Retrospective AOO reports were based on a question series designed to avoid the implausible response patterns obtained in using the standard Composite International Diagnostic Interview [CIDI] AOO question . Experimental research shows this question sequence yields responses with much more plausible AOO distributions than the standard Composite International Diagnostic Interview [CIDI] AOO question . Although AOO questions were asked both about important symptoms (e.g., first panic attack) and full syndromes, the ages used here are for first use of each drug.
Training and Field Procedures
The central WMH staff trained bilingual supervisors in each country. Consistent interviewer training documents and procedures were used across surveys. The WHO translation protocol was used to translate instruments and training materials. Standardized descriptions of the goals and procedures of the study, data uses and protection, and participants' rights were provided in written and verbal form to all respondents before verbal informed consent was secured. Quality control protocols were standardized across countries to check on interviewer accuracy and to specify data cleaning and coding procedures. The institutional review board of the organisation that coordinated the survey in each country approved and monitored compliance with procedures for obtaining informed consent and protecting participants. A more detailed discussion of these procedures is presented elsewhere [27,30].
The cumulative incidence of use was estimated in the conventional fashion, as the proportion of respondents who ever had a given disorder up to their age at interview. AOO distributions and projected lifetime risk at given ages were estimated using the two-part actuarial method implemented in SAS 8.2 . The actuarial method differs from the more familiar Kaplan-Meier  method in using a more accurate way of estimating the timing of onsets within a given year , although both methods assume constant conditional risk of onset at a given year of life across cohorts. Sociodemographic predictors of lifetime risk were examined using discrete-time survival analysis with person-year as the unit of analysis . The predictors considered here were sex, cohort, and a sex-by-cohort interaction. Cohort was defined by age at interview. We also examined a categorical version of the cohort variable, which distinguished respondents who were in the age ranges 18–29, 30–44, 45–59, and ≥60 y at interview. The sex-by-cohort interaction was examined to determine if the well-known gender difference in drug use has become smaller in recent years in some or all countries studied. Sociodemographic correlates of lifetime use at the time of interview were examined using logistic regression analysis . Sociodemographic variables (e.g., family income, relationship status) were coded as of the time of interview, not as of the time of first drug use, which means that the associations examined might reflect influences of previous drug use on sociodemographic characteristics. It is consequently illegitimate to interpret the associations in temporal terms. Instead, the associations provide only cross-sectional descriptive information. Standard errors of cumulative incidence estimates, survival coefficients, and logistic regression coefficients were estimated using the Taylor series linearisation method  implemented in the SUDAAN software system [40,41]. Survival coefficients, logistic regression coefficients, and their 95% confidence intervals were exponentiated and are reported in the form of odds ratios (ORs) for ease of interpretation. Multivariate significance tests were made with Wald χ2 tests using design-based coefficient variance-covariance matrices. Significance tests were consistently evaluated at the 0.05 level with two-sided tests.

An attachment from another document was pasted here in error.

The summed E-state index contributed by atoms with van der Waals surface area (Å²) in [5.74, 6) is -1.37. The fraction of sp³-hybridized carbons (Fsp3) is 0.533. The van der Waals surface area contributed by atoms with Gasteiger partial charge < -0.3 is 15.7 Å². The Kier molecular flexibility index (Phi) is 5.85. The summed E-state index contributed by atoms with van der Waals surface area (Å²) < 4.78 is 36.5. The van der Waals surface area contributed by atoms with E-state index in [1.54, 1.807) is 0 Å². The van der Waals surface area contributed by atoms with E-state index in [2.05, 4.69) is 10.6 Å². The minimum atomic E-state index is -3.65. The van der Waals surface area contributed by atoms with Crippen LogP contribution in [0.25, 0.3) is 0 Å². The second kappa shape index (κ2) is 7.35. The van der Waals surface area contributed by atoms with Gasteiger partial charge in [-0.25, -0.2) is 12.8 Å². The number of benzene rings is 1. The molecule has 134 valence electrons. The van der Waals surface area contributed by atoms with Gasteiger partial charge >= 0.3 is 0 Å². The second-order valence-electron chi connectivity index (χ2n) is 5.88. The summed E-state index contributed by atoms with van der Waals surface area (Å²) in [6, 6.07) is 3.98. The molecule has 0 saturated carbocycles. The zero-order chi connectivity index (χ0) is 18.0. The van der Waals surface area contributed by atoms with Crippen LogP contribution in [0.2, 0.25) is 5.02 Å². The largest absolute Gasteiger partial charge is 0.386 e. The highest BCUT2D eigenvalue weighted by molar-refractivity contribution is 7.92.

Cumulative Lifetime Incidence